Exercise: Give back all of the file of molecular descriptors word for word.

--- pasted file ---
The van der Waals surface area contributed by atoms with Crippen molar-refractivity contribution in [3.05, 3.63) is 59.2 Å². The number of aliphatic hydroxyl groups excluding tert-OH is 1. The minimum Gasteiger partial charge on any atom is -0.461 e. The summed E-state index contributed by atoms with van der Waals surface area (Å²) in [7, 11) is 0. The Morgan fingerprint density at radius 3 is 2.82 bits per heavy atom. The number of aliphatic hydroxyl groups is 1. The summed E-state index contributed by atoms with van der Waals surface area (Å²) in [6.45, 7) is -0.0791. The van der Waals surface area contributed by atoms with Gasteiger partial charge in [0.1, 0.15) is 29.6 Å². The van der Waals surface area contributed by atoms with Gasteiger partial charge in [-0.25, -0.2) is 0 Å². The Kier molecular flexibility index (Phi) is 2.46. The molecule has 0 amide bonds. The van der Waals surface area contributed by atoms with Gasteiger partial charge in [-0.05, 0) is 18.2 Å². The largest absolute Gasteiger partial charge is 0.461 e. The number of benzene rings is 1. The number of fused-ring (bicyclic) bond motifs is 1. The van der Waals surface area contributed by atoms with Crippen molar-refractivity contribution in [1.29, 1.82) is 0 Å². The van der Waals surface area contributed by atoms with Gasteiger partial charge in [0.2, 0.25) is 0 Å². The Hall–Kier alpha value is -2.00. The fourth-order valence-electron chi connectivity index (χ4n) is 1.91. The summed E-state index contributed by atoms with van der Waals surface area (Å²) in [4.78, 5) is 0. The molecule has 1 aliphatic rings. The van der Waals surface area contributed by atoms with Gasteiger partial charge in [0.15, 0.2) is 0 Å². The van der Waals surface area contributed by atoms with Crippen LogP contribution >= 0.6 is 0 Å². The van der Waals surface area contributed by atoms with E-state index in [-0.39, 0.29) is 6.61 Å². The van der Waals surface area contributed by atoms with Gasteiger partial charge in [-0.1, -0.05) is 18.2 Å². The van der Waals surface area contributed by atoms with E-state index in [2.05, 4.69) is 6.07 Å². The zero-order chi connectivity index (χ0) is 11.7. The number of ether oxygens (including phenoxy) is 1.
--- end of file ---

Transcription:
The van der Waals surface area contributed by atoms with Crippen molar-refractivity contribution in [3.05, 3.63) is 59.2 Å². The number of aliphatic hydroxyl groups excluding tert-OH is 1. The minimum Gasteiger partial charge on any atom is -0.461 e. The summed E-state index contributed by atoms with van der Waals surface area (Å²) in [7, 11) is 0. The Morgan fingerprint density at radius 3 is 2.82 bits per heavy atom. The number of aliphatic hydroxyl groups is 1. The summed E-state index contributed by atoms with van der Waals surface area (Å²) in [6.45, 7) is -0.0791. The van der Waals surface area contributed by atoms with Gasteiger partial charge in [0.1, 0.15) is 29.6 Å². The van der Waals surface area contributed by atoms with Gasteiger partial charge in [-0.25, -0.2) is 0 Å². The Kier molecular flexibility index (Phi) is 2.46. The molecule has 0 amide bonds. The van der Waals surface area contributed by atoms with Gasteiger partial charge in [-0.05, 0) is 18.2 Å². The largest absolute Gasteiger partial charge is 0.461 e. The number of benzene rings is 1. The number of fused-ring (bicyclic) bond motifs is 1. The van der Waals surface area contributed by atoms with Crippen molar-refractivity contribution in [1.29, 1.82) is 0 Å². The van der Waals surface area contributed by atoms with Gasteiger partial charge in [0.2, 0.25) is 0 Å². The Hall–Kier alpha value is -2.00. The fourth-order valence-electron chi connectivity index (χ4n) is 1.91. The summed E-state index contributed by atoms with van der Waals surface area (Å²) in [4.78, 5) is 0. The molecule has 1 aliphatic rings. The van der Waals surface area contributed by atoms with Gasteiger partial charge in [0.15, 0.2) is 0 Å². The van der Waals surface area contributed by atoms with Crippen LogP contribution >= 0.6 is 0 Å². The van der Waals surface area contributed by atoms with E-state index in [-0.39, 0.29) is 6.61 Å². The van der Waals surface area contributed by atoms with Gasteiger partial charge in [-0.1, -0.05) is 18.2 Å². The van der Waals surface area contributed by atoms with E-state index in [2.05, 4.69) is 6.07 Å². The zero-order chi connectivity index (χ0) is 11.7. The number of ether oxygens (including phenoxy) is 1.